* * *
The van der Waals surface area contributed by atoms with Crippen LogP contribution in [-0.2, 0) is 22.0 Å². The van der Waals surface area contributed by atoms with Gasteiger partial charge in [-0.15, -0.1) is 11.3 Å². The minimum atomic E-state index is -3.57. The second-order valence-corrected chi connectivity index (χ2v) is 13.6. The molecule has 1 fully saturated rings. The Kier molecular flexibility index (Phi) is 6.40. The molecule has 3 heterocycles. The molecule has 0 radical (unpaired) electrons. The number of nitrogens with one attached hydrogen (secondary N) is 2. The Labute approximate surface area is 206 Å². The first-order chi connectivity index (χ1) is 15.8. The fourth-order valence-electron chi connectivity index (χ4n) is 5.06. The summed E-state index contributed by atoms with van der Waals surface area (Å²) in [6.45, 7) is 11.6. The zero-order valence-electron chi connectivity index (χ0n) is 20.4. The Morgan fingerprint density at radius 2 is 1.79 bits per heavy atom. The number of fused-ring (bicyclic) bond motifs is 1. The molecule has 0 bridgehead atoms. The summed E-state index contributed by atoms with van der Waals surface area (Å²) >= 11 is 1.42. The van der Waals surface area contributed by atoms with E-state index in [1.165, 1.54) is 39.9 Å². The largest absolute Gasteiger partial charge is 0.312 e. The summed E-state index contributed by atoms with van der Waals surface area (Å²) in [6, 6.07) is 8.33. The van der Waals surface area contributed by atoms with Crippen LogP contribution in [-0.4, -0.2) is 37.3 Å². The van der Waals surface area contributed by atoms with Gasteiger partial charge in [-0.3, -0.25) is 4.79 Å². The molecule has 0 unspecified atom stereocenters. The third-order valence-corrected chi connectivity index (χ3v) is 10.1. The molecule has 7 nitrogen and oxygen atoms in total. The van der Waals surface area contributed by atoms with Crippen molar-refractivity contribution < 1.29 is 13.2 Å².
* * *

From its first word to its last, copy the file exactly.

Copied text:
The van der Waals surface area contributed by atoms with Crippen LogP contribution in [-0.2, 0) is 22.0 Å². The van der Waals surface area contributed by atoms with Gasteiger partial charge in [-0.15, -0.1) is 11.3 Å². The minimum atomic E-state index is -3.57. The second-order valence-corrected chi connectivity index (χ2v) is 13.6. The molecule has 1 fully saturated rings. The Kier molecular flexibility index (Phi) is 6.40. The molecule has 3 heterocycles. The molecule has 0 radical (unpaired) electrons. The number of nitrogens with one attached hydrogen (secondary N) is 2. The Labute approximate surface area is 206 Å². The first-order chi connectivity index (χ1) is 15.8. The fourth-order valence-electron chi connectivity index (χ4n) is 5.06. The summed E-state index contributed by atoms with van der Waals surface area (Å²) in [6.45, 7) is 11.6. The zero-order valence-electron chi connectivity index (χ0n) is 20.4. The Morgan fingerprint density at radius 2 is 1.79 bits per heavy atom. The number of fused-ring (bicyclic) bond motifs is 1. The molecule has 0 bridgehead atoms. The summed E-state index contributed by atoms with van der Waals surface area (Å²) >= 11 is 1.42. The van der Waals surface area contributed by atoms with E-state index in [1.165, 1.54) is 39.9 Å². The largest absolute Gasteiger partial charge is 0.312 e. The summed E-state index contributed by atoms with van der Waals surface area (Å²) in [6, 6.07) is 8.33. The van der Waals surface area contributed by atoms with Crippen LogP contribution in [-0.4, -0.2) is 37.3 Å². The van der Waals surface area contributed by atoms with Gasteiger partial charge in [-0.3, -0.25) is 4.79 Å². The molecule has 0 unspecified atom stereocenters. The third-order valence-corrected chi connectivity index (χ3v) is 10.1. The molecule has 7 nitrogen and oxygen atoms in total. The van der Waals surface area contributed by atoms with Crippen molar-refractivity contribution < 1.29 is 13.2 Å².